Wounded Vet: See the America I Fought For

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US Navy Command Chief Aaron Seibert didn’t expect to come home from his third tour of duty in Iraq with a Purple Heart.

Embedded as an advisor, his responsibility was to help an Iraqi transition team secure a patrol base. But life took a turn four months into his deployment when the jovial corpsman was standing on a porch next to a Humvee, taking photos of distant smoke plumes. That’s when a mortar hit nearby, shooting hundreds of razor sharp shrapnel pieces throughout his body.

Chief Aaron Seibert in Iraq.

 

A pin could drop in the dining room of The Five Crowns this past Tuesday during the Newport Beach Sunrise Rotary breakfast where Chief Seibert was the keynote speaker. As he talked about his near-death experience, and what he has learned since, the room sat riveted, myself included, trying to comprehend what it would be like to be given your Last Rites far from home, yet survive to tell the story and its lesson.

“When the mortar hit, I turned around and at first I thought I was hit in the back. It was very confusing and for a moment I couldn’t figure out what had happened,” explained Seibert. “The first thing I tried to do was look at my hands to see if they were still attached to my body. There was so much shrapnel under my skin I couldn’t feel them.”

As a Chief Petty Officer in the Navy, Seibert had been a medical corpsman, and survived the blast in part by being able to give some well-trained Marines who were in the vicinity instructions to help them treat his severe wounds.

The air around them was thick with white smoke and particulate, making it hard to breathe or see anything. “I felt as though I had fallen from a ten-story building flat on to a concrete sidewalk, the pain was so deep it penetrated straight through my bones.”

As fellow soldiers ran to help, Seibert talked a Marine through the necessary steps to stop the bleeding of an artery in his leg that was threatening his life.  As they began removing his boots and clothing, it was obvious his wounds were far worse than they thought and shock was setting in. That’s when he was given his Last Rites.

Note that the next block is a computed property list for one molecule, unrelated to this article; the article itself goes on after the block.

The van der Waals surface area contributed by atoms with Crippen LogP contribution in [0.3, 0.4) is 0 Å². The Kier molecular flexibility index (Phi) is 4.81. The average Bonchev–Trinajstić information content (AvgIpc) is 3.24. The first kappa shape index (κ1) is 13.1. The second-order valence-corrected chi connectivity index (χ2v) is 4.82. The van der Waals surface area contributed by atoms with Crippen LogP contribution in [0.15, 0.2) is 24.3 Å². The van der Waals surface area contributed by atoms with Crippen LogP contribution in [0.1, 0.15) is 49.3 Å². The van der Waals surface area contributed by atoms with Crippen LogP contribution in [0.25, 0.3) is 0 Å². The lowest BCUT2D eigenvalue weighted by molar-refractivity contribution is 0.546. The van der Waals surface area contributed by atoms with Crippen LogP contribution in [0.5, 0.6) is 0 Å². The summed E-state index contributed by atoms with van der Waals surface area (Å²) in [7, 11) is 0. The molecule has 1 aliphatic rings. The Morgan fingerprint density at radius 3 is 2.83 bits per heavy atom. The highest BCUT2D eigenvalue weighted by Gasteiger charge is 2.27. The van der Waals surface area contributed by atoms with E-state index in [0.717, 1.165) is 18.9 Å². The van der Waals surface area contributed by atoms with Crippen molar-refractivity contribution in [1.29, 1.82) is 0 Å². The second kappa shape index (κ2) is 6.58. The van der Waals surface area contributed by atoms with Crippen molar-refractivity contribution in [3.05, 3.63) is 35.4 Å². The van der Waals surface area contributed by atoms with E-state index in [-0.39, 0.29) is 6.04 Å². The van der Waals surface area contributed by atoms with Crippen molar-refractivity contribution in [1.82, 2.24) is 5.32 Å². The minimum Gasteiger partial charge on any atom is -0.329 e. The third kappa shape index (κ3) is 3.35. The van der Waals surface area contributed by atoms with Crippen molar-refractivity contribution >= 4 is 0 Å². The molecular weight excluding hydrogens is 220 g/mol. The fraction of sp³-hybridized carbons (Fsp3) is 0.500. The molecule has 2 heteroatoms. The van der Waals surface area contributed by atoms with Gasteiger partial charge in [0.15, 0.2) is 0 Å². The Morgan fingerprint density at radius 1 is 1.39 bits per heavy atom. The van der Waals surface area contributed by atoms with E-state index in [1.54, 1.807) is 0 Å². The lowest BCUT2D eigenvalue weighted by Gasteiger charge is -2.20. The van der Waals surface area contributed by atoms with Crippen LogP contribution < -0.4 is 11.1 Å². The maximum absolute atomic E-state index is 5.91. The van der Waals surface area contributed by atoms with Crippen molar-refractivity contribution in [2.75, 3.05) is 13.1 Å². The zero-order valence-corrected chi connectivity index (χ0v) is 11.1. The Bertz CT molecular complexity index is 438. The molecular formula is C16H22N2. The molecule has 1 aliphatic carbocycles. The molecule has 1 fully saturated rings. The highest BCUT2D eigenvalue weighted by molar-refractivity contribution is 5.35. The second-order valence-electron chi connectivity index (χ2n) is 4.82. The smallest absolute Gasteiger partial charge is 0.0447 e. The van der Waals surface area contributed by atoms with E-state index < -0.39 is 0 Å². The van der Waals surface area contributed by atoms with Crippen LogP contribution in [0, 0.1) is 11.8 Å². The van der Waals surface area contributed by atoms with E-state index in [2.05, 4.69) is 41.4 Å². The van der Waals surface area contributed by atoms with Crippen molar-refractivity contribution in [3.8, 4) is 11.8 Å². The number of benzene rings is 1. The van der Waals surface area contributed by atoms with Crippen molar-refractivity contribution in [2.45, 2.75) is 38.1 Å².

Seibert in the hospital after being severely wounded.

When Seibert finally arrived at the hospital, nearly 100 pieces of shrapnel had to be removed from all over his body, primarily from his intestines, and he nearly lost his leg.

Thanks to the excellent care he says he received from the Navy, he miraculously survived and began the long process of healing, physically and mentally, an uphill battle that he says was far from easy, and continues, but for which he feels he has received exemplary care.

And though he came in as an injured sailor, today he has become an active member of the Wounded Warrior Battalion-West (WWB-W), now helping his fellow soldiers overcome similar experiences.

“For many of us, it’s an honor to bear the burden of combat, because we love this country so much,” explained Seibert. “But that same training also makes it hard to ask for or take help from people. I am trying to help the guys I meet with understand that it’s important not to pull so far back emotionally that you can’t get back. That it is vital to attend each and every physical therapy session or PTSD (Post-Traumatic Stress Disorder) meeting in order to get back to living, and to find reasons for hopes and dreams after what they’ve suffered.”

For Seibert, a big part of his recovery has been to get out on the road with his wife and visit the America that he nearly died protecting. For many in the WWB-W, there is a need to answer the burning question of what America has to offer today after all they’ve lost.             Experiencing America has helped, but as he observed, “I am always amazed at how many foreigners are traveling around our country and not more Americans. Americans need to get out there!”

“It’s amazing what you see in countries like Iraq – the poverty and disease, horrible infrastructure, dirt roads, no plumbing, all of the things we take advantage of here in the States, like Polio and other vaccinations for children, which they don’t have over there.”

He ended on a thoughtful note. “We have so much to be grateful for here in America. I was in the military for 15 years before I was wounded, but if I had to do it all over again, I would go back, because it’s the people here at home that make this country roll. Americans need to get out and see this country to fully appreciate and respect all we have here. ”

For more information about the Newport Beach Sunrise Rotary, visit newportbeachsunriserotary.org. To learn more about the Wounded Warrior Battalion-West, visit www.woundedwarriorregiment.org. For donations, send directly to: “Dept. of Navy Gift Fund” (Memo line: WWB-W), 3025 John Quick Road., MCB Quantico, VA 22134, c/o: Charitable Donations Coordinator.

Lynn Selich resides in Newport Beach. She can be reached at [email protected].

 

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